DeVos an inappropriate choice for commencement
Whenever disputes arise over the choice of university commencement speakers, the term “free speech” gets tossed around like a political football without any reflection on who does, and who does not, have free speech rights in the context of a university commencement.
One thing is clear: a speaker does not have a right to speak at a commencement. That is entirely a matter of privilege extended by a university’s invitation to speak. The invitation is subject to rescission at any time, for a good reason, a bad reason, or no reason at all.
UB President Kurt Schmoke defends the invitation to Ms. DeVos on the grounds that the university should be a place where divergent views may be debated. And so it should be. UBhas numerous venues in which to sponsor symposia, debates and speeches by whomever the sponsoring group chooses to invite. Those are appropriate opportunities to exchange viewpoints because the audience can engage in a dialogue with the speaker at those events. But a university commencement is not such a forum.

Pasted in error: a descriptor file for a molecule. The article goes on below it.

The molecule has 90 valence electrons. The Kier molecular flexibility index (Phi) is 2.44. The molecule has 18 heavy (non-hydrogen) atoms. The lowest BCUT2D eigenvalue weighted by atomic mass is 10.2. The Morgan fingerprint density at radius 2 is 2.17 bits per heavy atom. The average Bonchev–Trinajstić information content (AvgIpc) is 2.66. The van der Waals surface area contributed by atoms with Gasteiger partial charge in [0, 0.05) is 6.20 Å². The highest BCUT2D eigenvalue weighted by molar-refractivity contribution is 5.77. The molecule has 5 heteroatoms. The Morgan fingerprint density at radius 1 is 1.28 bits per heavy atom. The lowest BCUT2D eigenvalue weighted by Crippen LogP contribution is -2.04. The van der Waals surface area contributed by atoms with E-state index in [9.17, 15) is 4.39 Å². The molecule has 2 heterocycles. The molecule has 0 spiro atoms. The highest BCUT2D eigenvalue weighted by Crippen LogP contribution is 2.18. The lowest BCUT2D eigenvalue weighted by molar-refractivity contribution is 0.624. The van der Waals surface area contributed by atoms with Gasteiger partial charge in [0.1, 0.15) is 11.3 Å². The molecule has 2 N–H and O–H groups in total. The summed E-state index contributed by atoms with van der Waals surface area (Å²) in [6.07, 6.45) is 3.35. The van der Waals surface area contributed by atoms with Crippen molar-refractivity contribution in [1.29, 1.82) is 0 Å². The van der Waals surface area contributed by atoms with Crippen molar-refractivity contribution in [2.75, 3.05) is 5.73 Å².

University commencements are almost entirely about giving the graduating class and their families and friends an opportunity to celebrate the graduates’ achievements. There is no opportunity to debate a commencement speaker’s views. A graduate’s only alternative to being compelled to listen is to forego his own graduation. If listening is coerced, whatever speech results cannot truly be called free.
The school should acknowledge its mistake, rescind the invitation and invite the faculty and the Student Governing Association to join the administration in reaching a consensus on an appropriate commencement speaker.